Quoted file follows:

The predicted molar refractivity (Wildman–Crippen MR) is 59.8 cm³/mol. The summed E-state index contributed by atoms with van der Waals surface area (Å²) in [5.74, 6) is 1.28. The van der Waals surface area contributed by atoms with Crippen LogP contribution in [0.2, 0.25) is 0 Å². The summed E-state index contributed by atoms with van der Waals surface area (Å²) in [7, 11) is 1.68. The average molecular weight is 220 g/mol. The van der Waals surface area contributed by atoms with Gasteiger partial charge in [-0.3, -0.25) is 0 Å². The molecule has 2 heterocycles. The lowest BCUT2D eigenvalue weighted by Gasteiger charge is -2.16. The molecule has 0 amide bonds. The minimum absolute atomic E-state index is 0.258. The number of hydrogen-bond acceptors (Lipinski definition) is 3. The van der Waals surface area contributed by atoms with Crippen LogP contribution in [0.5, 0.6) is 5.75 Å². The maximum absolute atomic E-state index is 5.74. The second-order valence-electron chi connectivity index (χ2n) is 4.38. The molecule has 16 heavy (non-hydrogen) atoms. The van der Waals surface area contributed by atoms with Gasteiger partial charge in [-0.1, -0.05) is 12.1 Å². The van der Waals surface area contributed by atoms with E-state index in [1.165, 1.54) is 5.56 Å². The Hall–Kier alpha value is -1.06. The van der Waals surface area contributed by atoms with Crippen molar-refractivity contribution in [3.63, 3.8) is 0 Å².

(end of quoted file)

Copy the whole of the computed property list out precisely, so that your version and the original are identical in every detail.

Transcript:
The predicted molar refractivity (Wildman–Crippen MR) is 59.8 cm³/mol. The summed E-state index contributed by atoms with van der Waals surface area (Å²) in [5.74, 6) is 1.28. The van der Waals surface area contributed by atoms with Crippen LogP contribution in [0.2, 0.25) is 0 Å². The summed E-state index contributed by atoms with van der Waals surface area (Å²) in [7, 11) is 1.68. The average molecular weight is 220 g/mol. The van der Waals surface area contributed by atoms with Gasteiger partial charge in [-0.3, -0.25) is 0 Å². The molecule has 2 heterocycles. The lowest BCUT2D eigenvalue weighted by Gasteiger charge is -2.16. The molecule has 0 amide bonds. The minimum absolute atomic E-state index is 0.258. The number of hydrogen-bond acceptors (Lipinski definition) is 3. The van der Waals surface area contributed by atoms with Crippen LogP contribution in [0.5, 0.6) is 5.75 Å². The maximum absolute atomic E-state index is 5.74. The second-order valence-electron chi connectivity index (χ2n) is 4.38. The molecule has 16 heavy (non-hydrogen) atoms. The van der Waals surface area contributed by atoms with Gasteiger partial charge in [-0.1, -0.05) is 12.1 Å². The van der Waals surface area contributed by atoms with E-state index in [1.165, 1.54) is 5.56 Å². The Hall–Kier alpha value is -1.06. The van der Waals surface area contributed by atoms with Crippen molar-refractivity contribution in [3.63, 3.8) is 0 Å².